He's hastened in his desire when another passenger turns up deceased. Then another! This is surely one of the most violent and deadly of the mysteries from this period, which typically only involve one murder or perhaps two.
One's tolerance for films like this will depend on one's love of things like wondrous Egyptian scenery, a palette of well-known cinematic faces and a head-scratching mystery. Then there are Anthony Powell’s Oscar-winning costumes, including such outré items as a pair of diamond-studded heels worn by Chiles and a pair of shoes worn by Davis that were made from the skin of twenty-six pythons! Some less-interested viewers may balk at the lengthy running time or the deliberate pacing (it's close to an hour before much of anything significant happens.)
Standouts in the cast include Davis’s cantankerous biddy and Smith as her put upon aide. Their bickering and sniping supplies much of the fun in the film and Davis has a hysterical shoreline greeting from some of the local Egyptian children. When Davis asks Smith how a trip down the Nile would suit her, she replies, “There is nothing I would dislike more. There are two things in the world I can't abide it's heat and heathens.” Davis then responds, “Good!” and orders Smith to begin packing.
Lansbury gives an audacious, completely over-the-top performance, which is nevertheless delightful. She never lets up on her flouncy, barely navigable character. Farrow is entertainingly nutso, popping up again and again, her snowy skin and red hair contrasting against the taupe settings. Ustinov and pal David Niven also make an interesting pair as they work on solving the mystery, with Ustinov giving into the comedy a little more than his predecessor.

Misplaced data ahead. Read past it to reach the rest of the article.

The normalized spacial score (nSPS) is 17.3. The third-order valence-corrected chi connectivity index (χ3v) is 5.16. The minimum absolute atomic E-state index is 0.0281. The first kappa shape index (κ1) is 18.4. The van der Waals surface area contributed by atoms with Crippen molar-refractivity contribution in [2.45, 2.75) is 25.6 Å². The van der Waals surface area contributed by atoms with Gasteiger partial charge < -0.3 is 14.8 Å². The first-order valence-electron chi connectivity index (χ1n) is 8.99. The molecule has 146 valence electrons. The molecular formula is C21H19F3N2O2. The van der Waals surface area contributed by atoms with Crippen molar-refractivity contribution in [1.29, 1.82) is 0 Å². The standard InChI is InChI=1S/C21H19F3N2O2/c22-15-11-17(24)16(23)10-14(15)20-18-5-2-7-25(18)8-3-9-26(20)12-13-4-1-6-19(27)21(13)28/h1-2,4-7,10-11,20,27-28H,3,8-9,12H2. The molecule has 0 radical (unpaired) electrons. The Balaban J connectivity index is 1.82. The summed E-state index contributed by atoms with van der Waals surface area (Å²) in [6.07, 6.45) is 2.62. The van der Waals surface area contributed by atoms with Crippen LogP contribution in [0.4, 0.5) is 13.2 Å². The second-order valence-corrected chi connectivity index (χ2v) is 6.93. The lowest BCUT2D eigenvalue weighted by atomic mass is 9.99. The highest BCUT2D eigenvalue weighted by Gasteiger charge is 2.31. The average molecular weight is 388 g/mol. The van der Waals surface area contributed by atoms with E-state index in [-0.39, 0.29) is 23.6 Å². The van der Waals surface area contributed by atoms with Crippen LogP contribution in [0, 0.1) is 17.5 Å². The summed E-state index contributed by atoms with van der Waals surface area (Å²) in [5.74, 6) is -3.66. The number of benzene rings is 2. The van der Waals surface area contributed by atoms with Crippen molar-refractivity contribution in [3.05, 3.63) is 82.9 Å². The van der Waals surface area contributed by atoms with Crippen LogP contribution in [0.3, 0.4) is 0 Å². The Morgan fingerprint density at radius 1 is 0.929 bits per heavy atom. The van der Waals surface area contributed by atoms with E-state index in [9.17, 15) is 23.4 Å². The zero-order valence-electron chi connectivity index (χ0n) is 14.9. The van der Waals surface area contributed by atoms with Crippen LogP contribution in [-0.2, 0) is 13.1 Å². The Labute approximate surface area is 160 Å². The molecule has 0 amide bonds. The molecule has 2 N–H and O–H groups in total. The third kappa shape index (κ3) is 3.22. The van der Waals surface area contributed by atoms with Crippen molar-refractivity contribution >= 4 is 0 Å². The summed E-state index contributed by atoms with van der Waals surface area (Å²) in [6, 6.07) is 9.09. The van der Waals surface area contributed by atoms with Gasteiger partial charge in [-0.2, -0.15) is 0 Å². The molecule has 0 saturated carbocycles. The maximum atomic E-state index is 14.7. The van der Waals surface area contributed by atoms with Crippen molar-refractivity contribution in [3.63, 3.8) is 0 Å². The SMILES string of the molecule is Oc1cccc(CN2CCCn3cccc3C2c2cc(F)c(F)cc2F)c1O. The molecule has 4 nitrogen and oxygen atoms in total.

Chiles, who looks wonderful in her character's striking clothes and hats, is in way over her head acting-wise. Vocally, she lets the air out of some of her more caustic lines and a more adept performer might have really added not only some spice, but some more menace and reason for people to dislike her (other than for her sometimes shitty acting.)
Mention must be made also of Nino Rota’s music. A majestic, deliberate theme paddles the boat down the Nile, giving the film a lustrous quality from the very beginning, which like the river, continues on at the end credits. The same artist, Richard Amsel, who had provided Orient’s poster art, did the same for this film. You must click on the small versions here in order to see his beautiful work in a larger size.
The endless use of fantasy scenarios can be a little tiring (how many times does the viewer need to see the scuffle in the saloon as Ustinov discusses it?!), but first-time viewers who are still trying to figure it all out shouldn't mind too much. It's a beautiful, star-filled, solidly constructed film, the likes of which is no longer made. (Okay, yes, these have all been remade for TV, much more realistically, but with far less star power and, in a lot of cases, less fun!)